Bibi and his government are leading Israel, the American Jewish community and anyone else that can be hoodwinked, down a path of violence and destruction.  Violence begets violence – until one side decides to act rationally (rather than with a knee-jerk), or until both sides finally beat themselves into oblivion (viz. WWI 100 years ago).  It doesn’t take a psychic to predict that there will be many more innocent Israeli (and Palestinian) victims to come – making a mockery of using all of this mourning for three to justify the killing of scores or hundreds more.

And, it is just sad to see how the American Jewish community has generally taken the bait.

That is why I find Jeremy’s statement, Enough of Tears and Bloodshed, to be honest, poignant and intelligent.  Here it is:

Enough of Tears and Bloodshed

July 1st, 2014

By Jeremy Ben-Ami

Over the past two and a half weeks, all of us who care deeply about Israel and seek peaceful resolution of the Israeli-Palestinian conflict have been profoundly moved by the tragedy of the three teenage boys kidnapped and, we now know, murdered in cold blood on the West Bank.

As a father of young children, my heart simply breaks whenever violence snatches young lives, and families and communities are senselessly plunged into mourning.

While the grieving and sorrow have barely begun for the families, the debate over how to respond is in full swing as is, of course, an emotional argument over how the Israeli government should and should not react.

Fear and anger drive part of the debate, with calls for retribution dominating the public discourse. Seemingly easy, emotionally satisfying, answers flow freely: Tear down the houses of the alleged kidnappers’ families. Attack Gaza to root out Hamas’ infrastructure. Build new settlements. Take revenge.

Less free to flow are efforts to place this tragedy in a broader context or to recognize the real and legitimate pain felt on the Palestinian side as well. There is no way out of this spiral of violence and conflict if we can’t start to hear and understand the pain on the other side too.

The New York Times this week ran a moving, but difficult, article about two mothers, Rachel Fraenkel and Aida Abdel Aziz Dudeen. It was written before the discovery of the body of Rachel’s 16-year-old son, Naftali, one of the three murdered teenagers. “I was praying maybe he did something stupid and irresponsible,” Ms. Fraenkel recalled thinking when police came to her door at 4 a.m., “but I know my boy isn’t stupid, and he isn’t irresponsible.”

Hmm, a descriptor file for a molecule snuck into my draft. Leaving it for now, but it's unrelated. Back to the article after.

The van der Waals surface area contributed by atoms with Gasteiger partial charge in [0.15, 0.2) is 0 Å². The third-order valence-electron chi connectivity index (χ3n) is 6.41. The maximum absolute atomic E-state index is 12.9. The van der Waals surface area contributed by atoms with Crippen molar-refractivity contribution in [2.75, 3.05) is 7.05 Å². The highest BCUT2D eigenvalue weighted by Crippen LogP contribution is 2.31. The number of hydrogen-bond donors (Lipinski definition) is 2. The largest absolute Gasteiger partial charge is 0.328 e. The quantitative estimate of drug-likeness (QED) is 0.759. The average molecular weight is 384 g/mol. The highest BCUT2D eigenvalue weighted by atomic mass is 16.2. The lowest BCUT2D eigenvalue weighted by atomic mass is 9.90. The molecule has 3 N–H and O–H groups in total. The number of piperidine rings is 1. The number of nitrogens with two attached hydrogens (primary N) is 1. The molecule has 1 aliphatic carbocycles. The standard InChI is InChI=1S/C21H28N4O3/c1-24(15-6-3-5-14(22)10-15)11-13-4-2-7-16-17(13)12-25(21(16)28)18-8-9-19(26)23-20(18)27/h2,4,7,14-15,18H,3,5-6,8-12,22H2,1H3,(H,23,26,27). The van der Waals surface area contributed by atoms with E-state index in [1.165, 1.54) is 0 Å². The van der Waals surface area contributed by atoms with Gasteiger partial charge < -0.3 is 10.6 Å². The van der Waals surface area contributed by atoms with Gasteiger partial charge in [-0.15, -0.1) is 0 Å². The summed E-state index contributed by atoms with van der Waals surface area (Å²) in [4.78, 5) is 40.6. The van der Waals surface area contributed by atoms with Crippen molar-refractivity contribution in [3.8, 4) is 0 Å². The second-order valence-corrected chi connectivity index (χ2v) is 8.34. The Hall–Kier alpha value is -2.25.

A few miles away in the West Bank town of Dura, Aida also tried to stop her 15-year-old Mohammed from doing something stupid and irresponsible. She locked the door of the family home to stop him from going out to confront Israeli soldiers after days or house searches and arrests. He got out anyway by jumping out the window and was shot dead, with the key still under Aida’s pillow, when soldiers opened fire on a group of young Palestinians hurling stones at them.

Times correspondent Jodi Rudoren succinctly summed up the gulf between the sides in the way they look at these twin tragedies. “Most Israelis see the missing teenagers as innocent civilians captured on their way home from school, and the Palestinians who were killed as having provoked soldiers. Palestinians, though, see the very act of attending yeshiva in a West Bank settlement as provocation, and complain that the crackdown is collective punishment against a people under illegal occupation.”

As President Obama memorably said in his speech to young Israelis in Jerusalem last year, we must try to see the world through the eyes of the other side. That does not mean accepting their narrative and abandoning our own. But it does mean abandoning the “we’re always right and they are always wrong” view of the conflict and trying to find a solution that begins with mutual compassion.

“Put yourself in their shoes – look at the world through their eyes. It is not fair that a Palestinian child cannot grow up in a state of her own, and lives with the presence of a foreign army that controls the movements of her parents every single day … Neither occupation nor expulsion is the answer. Just as Israelis built a state in their homeland, Palestinians have a right to be a free people in their own land,” Obama said.

The most important sentence is the last. Until there is a two-state solution, this awful conflict will grind on and on and on, and there will be more tragedies – more Naftalis, more Mohammeds. It’s now two decades since the late Prime Minister Yitzhak Rabin memorably said on the White House lawn that we have had enough of tears, enough of bloodshed. It was his guiding principle to fight terror as if there were no effort to reach peace and to seek peace as if there were no terror.

We at J Street too have had enough of tears and bloodshed.

That’s why we will never stop working for peace, for justice, for reconciliation, for compassion and for an end to this conflict.

May the memories of all our young people be for a blessing.